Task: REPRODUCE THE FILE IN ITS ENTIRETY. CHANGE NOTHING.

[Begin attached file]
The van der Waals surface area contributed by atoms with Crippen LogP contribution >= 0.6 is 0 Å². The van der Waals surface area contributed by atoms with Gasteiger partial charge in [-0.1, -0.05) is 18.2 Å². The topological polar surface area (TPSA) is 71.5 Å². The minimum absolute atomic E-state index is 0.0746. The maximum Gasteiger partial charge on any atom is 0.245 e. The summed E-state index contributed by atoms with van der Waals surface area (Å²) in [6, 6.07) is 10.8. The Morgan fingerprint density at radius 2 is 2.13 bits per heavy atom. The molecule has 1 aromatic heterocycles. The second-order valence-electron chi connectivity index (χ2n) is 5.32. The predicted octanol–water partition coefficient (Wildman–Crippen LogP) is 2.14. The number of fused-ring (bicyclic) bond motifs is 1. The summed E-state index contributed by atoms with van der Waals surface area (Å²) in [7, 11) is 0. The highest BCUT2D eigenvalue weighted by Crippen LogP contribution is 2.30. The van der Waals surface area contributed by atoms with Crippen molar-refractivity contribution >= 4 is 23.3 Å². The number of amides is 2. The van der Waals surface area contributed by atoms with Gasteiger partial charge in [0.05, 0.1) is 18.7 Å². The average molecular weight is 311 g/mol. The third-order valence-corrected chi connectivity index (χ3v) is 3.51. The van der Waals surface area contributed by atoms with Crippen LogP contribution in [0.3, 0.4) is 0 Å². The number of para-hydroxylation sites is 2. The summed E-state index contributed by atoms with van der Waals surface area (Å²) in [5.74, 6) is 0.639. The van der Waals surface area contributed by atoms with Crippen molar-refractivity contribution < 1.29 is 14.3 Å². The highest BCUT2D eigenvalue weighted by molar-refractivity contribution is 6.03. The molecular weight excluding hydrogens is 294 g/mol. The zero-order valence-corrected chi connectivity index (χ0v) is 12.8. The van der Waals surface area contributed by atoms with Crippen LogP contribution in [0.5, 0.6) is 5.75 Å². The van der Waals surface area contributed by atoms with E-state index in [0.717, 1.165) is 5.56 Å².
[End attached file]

The van der Waals surface area contributed by atoms with Crippen LogP contribution >= 0.6 is 0 Å². The van der Waals surface area contributed by atoms with Gasteiger partial charge in [-0.1, -0.05) is 18.2 Å². The topological polar surface area (TPSA) is 71.5 Å². The minimum absolute atomic E-state index is 0.0746. The maximum Gasteiger partial charge on any atom is 0.245 e. The summed E-state index contributed by atoms with van der Waals surface area (Å²) in [6, 6.07) is 10.8. The Morgan fingerprint density at radius 2 is 2.13 bits per heavy atom. The molecule has 1 aromatic heterocycles. The second-order valence-electron chi connectivity index (χ2n) is 5.32. The predicted octanol–water partition coefficient (Wildman–Crippen LogP) is 2.14. The number of fused-ring (bicyclic) bond motifs is 1. The summed E-state index contributed by atoms with van der Waals surface area (Å²) in [7, 11) is 0. The highest BCUT2D eigenvalue weighted by Crippen LogP contribution is 2.30. The van der Waals surface area contributed by atoms with Crippen molar-refractivity contribution >= 4 is 23.3 Å². The number of amides is 2. The van der Waals surface area contributed by atoms with Gasteiger partial charge in [0.05, 0.1) is 18.7 Å². The average molecular weight is 311 g/mol. The third-order valence-corrected chi connectivity index (χ3v) is 3.51. The van der Waals surface area contributed by atoms with Crippen LogP contribution in [0.3, 0.4) is 0 Å². The number of para-hydroxylation sites is 2. The summed E-state index contributed by atoms with van der Waals surface area (Å²) in [5.74, 6) is 0.639. The van der Waals surface area contributed by atoms with Crippen molar-refractivity contribution < 1.29 is 14.3 Å². The highest BCUT2D eigenvalue weighted by molar-refractivity contribution is 6.03. The molecular weight excluding hydrogens is 294 g/mol. The zero-order valence-corrected chi connectivity index (χ0v) is 12.8. The van der Waals surface area contributed by atoms with Crippen LogP contribution in [0.5, 0.6) is 5.75 Å². The van der Waals surface area contributed by atoms with E-state index in [0.717, 1.165) is 5.56 Å².